Archive for April 7th, 2010

Here is some Techcrunch news.

“Last week we invited Greylock’s David Sze and Reid Hoffman into the studio for a chat about the state of the venture market, with its odd mix of soaring valuations and horrible returns. As it turned out, these two might be the worst guys in Silicon Valley to ask. I don’t say that because they refuse to pay up to be in good companies. (See Sze’s 2006 investment in Facebook—considered shocking at the time due to the company’s $500 million valuation, now considered one of the top trades in Web 2.0 history.) I say that because their portfolio doesn’t seem to be hurting.

We’ll be posting the full interview soon, but first here’s a sneak peak, including this bold statement from Sze about the funds the firm has been investing over the last five-to-seven years: “We think those will be our best funds ever.” Ever? That’s a claim I can’t imagine many Silicon Valley firms making—especially those that were in business during the late 1990s when nearly anything could go public.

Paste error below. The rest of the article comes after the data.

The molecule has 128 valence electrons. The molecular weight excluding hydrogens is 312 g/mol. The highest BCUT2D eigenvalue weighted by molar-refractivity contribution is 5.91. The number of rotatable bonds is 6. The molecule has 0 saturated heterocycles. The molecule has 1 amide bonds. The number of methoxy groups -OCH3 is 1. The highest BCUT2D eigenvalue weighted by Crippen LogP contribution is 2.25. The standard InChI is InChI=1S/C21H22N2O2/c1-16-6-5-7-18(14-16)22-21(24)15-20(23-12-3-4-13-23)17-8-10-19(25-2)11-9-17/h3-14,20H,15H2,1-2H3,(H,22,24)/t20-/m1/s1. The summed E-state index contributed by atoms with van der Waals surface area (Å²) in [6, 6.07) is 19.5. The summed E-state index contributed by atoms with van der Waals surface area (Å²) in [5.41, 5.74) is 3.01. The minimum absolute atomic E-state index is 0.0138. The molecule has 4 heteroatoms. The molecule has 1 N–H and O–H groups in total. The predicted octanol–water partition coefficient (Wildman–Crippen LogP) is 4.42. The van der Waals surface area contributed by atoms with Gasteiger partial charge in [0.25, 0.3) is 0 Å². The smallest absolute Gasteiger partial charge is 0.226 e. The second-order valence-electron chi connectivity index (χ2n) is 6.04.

Later in the video below, Sze noted that Greylock had three of the five potential blockbuster Web IPO candidates on most bankers’ and analysts’ short list: Facebook, LinkedIn and Pandora. As you can see in the video that last one caught Arrington by surprise and with good reason: A little more than a year ago Pandora was still on deathwatch. We knew it was profitable but, if it’s being bandied about as an IPO-hopeful, things may be even better than people realize. The good thing about being the only online music company to live long enough to go public is you don’t have a ton of competition.”

Read the full article here.

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